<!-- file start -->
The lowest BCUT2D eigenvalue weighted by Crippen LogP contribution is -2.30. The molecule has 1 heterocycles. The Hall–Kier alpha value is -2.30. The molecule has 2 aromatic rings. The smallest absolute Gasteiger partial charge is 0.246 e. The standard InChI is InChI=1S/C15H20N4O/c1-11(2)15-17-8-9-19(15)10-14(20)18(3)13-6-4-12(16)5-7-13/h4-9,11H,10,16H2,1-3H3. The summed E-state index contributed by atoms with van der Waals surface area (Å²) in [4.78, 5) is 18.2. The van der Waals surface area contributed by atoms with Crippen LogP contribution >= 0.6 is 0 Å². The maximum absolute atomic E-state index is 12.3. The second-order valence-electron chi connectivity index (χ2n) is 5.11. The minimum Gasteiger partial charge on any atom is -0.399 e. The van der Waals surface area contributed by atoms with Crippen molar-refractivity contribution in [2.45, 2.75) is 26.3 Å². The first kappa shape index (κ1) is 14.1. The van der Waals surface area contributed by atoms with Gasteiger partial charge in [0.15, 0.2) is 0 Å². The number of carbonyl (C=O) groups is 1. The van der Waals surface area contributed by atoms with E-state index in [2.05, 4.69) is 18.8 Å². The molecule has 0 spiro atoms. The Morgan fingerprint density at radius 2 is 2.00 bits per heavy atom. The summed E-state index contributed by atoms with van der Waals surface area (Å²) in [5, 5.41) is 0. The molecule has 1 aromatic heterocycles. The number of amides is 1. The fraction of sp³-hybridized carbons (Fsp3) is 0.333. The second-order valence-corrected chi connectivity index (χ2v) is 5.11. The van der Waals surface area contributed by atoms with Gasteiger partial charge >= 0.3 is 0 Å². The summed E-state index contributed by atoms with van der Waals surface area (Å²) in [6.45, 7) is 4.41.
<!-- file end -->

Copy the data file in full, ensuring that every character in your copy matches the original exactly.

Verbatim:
The lowest BCUT2D eigenvalue weighted by Crippen LogP contribution is -2.30. The molecule has 1 heterocycles. The Hall–Kier alpha value is -2.30. The molecule has 2 aromatic rings. The smallest absolute Gasteiger partial charge is 0.246 e. The standard InChI is InChI=1S/C15H20N4O/c1-11(2)15-17-8-9-19(15)10-14(20)18(3)13-6-4-12(16)5-7-13/h4-9,11H,10,16H2,1-3H3. The summed E-state index contributed by atoms with van der Waals surface area (Å²) in [4.78, 5) is 18.2. The van der Waals surface area contributed by atoms with Crippen LogP contribution >= 0.6 is 0 Å². The maximum absolute atomic E-state index is 12.3. The second-order valence-electron chi connectivity index (χ2n) is 5.11. The minimum Gasteiger partial charge on any atom is -0.399 e. The van der Waals surface area contributed by atoms with Crippen molar-refractivity contribution in [2.45, 2.75) is 26.3 Å². The first kappa shape index (κ1) is 14.1. The van der Waals surface area contributed by atoms with Gasteiger partial charge in [0.15, 0.2) is 0 Å². The number of carbonyl (C=O) groups is 1. The van der Waals surface area contributed by atoms with E-state index in [2.05, 4.69) is 18.8 Å². The molecule has 0 spiro atoms. The Morgan fingerprint density at radius 2 is 2.00 bits per heavy atom. The summed E-state index contributed by atoms with van der Waals surface area (Å²) in [5, 5.41) is 0. The molecule has 1 aromatic heterocycles. The number of amides is 1. The fraction of sp³-hybridized carbons (Fsp3) is 0.333. The second-order valence-corrected chi connectivity index (χ2v) is 5.11. The van der Waals surface area contributed by atoms with Gasteiger partial charge >= 0.3 is 0 Å². The summed E-state index contributed by atoms with van der Waals surface area (Å²) in [6.45, 7) is 4.41.